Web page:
The country’s biggest celebration of gardening will be in full bloom this week (11th to 17th April) and the Central Scotland Green Network (CSGN) is encouraging locals to take part in National Gardening Week by growing their own food.
There has been a significant increase in community growing activity across the central belt of Scotland between 2010 and 2015 according to new research from the Central Scotland Green Network Trust (CSGNT).
The study gathered data on the number of sites and area of land used for community growing. The results estimate that there are more than 300 sites spread over 230 hectares of land in the CSGN area, with around 72% of the space used for allotments, 16% for community orchards and 12% for community gardens.
The average community growing space was found to be around 0.6 hectares, depending on site usage, with allotment sites tending to be the largest, averaging around 1 hectare, followed by community orchards (0.7 hectares) and community gardens being much smaller at 0.3 hectares.
The findings indicate that the number of sites and area of land used for allotments in central Scotland has grown by 7% since 2010 to approximately 6,700 individual plots across more than 160 allotment sites which equates to over half (53%) of the region’s community growing sites.
According to the research, there has been a 39% increase in the number of new community orchards to 50, with an associated 28% increase in land coverage to 37 hectares, resulting in this type of land usage now making up 15% of the mix.
Community gardens have experienced the fastest growth both in terms of number of sites and land coverage between 2010 and 2015 with numbers increasing by 79% over the period to 84 and land coverage increasing by 44% to 29 hectares. The research reveals that community gardens now equate to 28% of community growing sites.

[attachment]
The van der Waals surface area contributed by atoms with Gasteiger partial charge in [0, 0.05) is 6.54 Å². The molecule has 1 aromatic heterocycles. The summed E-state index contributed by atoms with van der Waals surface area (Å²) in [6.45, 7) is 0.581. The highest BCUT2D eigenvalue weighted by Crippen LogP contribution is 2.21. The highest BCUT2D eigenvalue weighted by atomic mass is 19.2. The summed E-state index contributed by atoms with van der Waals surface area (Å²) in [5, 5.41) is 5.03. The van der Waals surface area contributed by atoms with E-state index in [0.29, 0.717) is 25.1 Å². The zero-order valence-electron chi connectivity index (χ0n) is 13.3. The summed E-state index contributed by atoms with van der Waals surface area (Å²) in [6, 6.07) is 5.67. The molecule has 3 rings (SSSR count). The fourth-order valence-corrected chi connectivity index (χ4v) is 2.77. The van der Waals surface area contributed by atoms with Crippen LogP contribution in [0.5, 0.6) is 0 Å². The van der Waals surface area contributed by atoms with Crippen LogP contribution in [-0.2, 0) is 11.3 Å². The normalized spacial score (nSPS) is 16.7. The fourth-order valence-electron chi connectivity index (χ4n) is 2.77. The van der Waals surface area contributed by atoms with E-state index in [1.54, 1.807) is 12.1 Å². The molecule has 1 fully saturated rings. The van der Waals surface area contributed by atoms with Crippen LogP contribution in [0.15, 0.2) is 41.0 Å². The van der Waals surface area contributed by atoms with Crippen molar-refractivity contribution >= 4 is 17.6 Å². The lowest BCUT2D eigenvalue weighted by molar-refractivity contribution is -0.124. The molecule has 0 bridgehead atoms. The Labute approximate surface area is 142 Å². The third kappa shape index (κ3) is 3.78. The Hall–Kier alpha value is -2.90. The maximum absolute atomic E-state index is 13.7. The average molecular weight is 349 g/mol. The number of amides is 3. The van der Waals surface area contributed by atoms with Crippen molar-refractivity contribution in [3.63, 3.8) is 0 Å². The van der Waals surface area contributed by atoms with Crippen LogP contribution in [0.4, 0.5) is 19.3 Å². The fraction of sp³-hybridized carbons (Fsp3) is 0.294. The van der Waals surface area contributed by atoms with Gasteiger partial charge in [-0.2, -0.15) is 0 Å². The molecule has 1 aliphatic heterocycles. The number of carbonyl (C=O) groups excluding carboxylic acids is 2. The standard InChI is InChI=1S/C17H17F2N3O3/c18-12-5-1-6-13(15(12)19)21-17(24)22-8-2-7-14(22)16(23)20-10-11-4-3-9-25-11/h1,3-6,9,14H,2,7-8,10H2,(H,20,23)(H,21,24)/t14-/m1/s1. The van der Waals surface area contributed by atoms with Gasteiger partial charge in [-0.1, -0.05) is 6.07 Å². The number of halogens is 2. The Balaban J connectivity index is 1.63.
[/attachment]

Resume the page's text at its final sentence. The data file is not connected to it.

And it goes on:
Now in its fifth year, National Gardening Week provides an opportunity for people to recognise the many advantages of growing their own food, as community growing has a positive role to play in eating well, good health and wellbeing and fostering community spirit by encouraging people to get together.
Growing your own food can also positively impact on the local environment through a reduction in food mileage as participants reduce their fuel consumption and supermarkets face a reduced demand for products sourced from further afield.
Keith Geddes, Chair of the CSGNT, which drives forward delivery of the CSGN, said: “As Europe’s largest greenspace initiative, we are working to increase the area of land used for growing plants, fruit and vegetables across the region and what better way for locals to get involved than by taking part in National Gardening Week.
“Our research highlights a significant increase in the number of sites and area of land used for community growing since 2010 and interestingly, it is community gardens, which tend to be the smallest sites, which are experiencing the fastest growth, demonstrating that even very small community growing initiatives at a local level can contribute to the wider goal.”